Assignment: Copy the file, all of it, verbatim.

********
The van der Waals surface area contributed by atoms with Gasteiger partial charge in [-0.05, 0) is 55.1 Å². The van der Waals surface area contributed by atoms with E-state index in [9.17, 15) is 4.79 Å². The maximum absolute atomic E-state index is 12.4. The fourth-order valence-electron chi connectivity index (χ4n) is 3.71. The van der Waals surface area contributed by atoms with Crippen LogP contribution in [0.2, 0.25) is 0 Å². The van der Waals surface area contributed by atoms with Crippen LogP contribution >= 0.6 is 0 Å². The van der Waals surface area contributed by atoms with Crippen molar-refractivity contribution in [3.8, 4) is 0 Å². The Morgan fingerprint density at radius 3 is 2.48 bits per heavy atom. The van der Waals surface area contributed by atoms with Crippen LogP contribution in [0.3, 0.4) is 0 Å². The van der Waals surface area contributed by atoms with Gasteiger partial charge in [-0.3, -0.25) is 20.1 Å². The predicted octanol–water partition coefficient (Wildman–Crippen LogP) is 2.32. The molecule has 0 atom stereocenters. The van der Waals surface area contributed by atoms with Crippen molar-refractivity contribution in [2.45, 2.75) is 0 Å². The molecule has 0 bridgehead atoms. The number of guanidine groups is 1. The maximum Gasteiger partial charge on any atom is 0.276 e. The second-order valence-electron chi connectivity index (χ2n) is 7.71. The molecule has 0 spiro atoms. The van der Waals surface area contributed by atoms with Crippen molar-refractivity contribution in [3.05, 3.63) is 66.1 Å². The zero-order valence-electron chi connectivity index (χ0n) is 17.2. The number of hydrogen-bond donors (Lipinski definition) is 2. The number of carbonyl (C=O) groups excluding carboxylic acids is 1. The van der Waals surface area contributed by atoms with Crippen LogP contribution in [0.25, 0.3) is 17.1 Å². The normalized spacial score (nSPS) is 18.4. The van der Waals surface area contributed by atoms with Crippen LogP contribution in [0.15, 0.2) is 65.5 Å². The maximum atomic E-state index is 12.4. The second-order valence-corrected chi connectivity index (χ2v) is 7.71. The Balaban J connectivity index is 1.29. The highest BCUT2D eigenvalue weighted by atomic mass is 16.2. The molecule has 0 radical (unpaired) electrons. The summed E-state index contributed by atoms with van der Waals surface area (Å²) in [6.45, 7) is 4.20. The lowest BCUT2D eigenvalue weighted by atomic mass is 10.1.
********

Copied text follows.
The van der Waals surface area contributed by atoms with Gasteiger partial charge in [-0.05, 0) is 55.1 Å². The van der Waals surface area contributed by atoms with E-state index in [9.17, 15) is 4.79 Å². The maximum absolute atomic E-state index is 12.4. The fourth-order valence-electron chi connectivity index (χ4n) is 3.71. The van der Waals surface area contributed by atoms with Crippen LogP contribution in [0.2, 0.25) is 0 Å². The van der Waals surface area contributed by atoms with Crippen LogP contribution >= 0.6 is 0 Å². The van der Waals surface area contributed by atoms with Crippen molar-refractivity contribution in [3.8, 4) is 0 Å². The Morgan fingerprint density at radius 3 is 2.48 bits per heavy atom. The van der Waals surface area contributed by atoms with Crippen LogP contribution in [0.3, 0.4) is 0 Å². The van der Waals surface area contributed by atoms with Gasteiger partial charge in [-0.3, -0.25) is 20.1 Å². The predicted octanol–water partition coefficient (Wildman–Crippen LogP) is 2.32. The molecule has 0 atom stereocenters. The van der Waals surface area contributed by atoms with Crippen molar-refractivity contribution in [2.45, 2.75) is 0 Å². The molecule has 0 bridgehead atoms. The number of guanidine groups is 1. The maximum Gasteiger partial charge on any atom is 0.276 e. The second-order valence-electron chi connectivity index (χ2n) is 7.71. The molecule has 0 spiro atoms. The van der Waals surface area contributed by atoms with Crippen molar-refractivity contribution in [3.05, 3.63) is 66.1 Å². The zero-order valence-electron chi connectivity index (χ0n) is 17.2. The number of hydrogen-bond donors (Lipinski definition) is 2. The number of carbonyl (C=O) groups excluding carboxylic acids is 1. The van der Waals surface area contributed by atoms with Crippen LogP contribution in [0.25, 0.3) is 17.1 Å². The normalized spacial score (nSPS) is 18.4. The van der Waals surface area contributed by atoms with Crippen LogP contribution in [0.15, 0.2) is 65.5 Å². The maximum atomic E-state index is 12.4. The second-order valence-corrected chi connectivity index (χ2v) is 7.71. The Balaban J connectivity index is 1.29. The highest BCUT2D eigenvalue weighted by atomic mass is 16.2. The molecule has 0 radical (unpaired) electrons. The summed E-state index contributed by atoms with van der Waals surface area (Å²) in [6.45, 7) is 4.20. The lowest BCUT2D eigenvalue weighted by atomic mass is 10.1.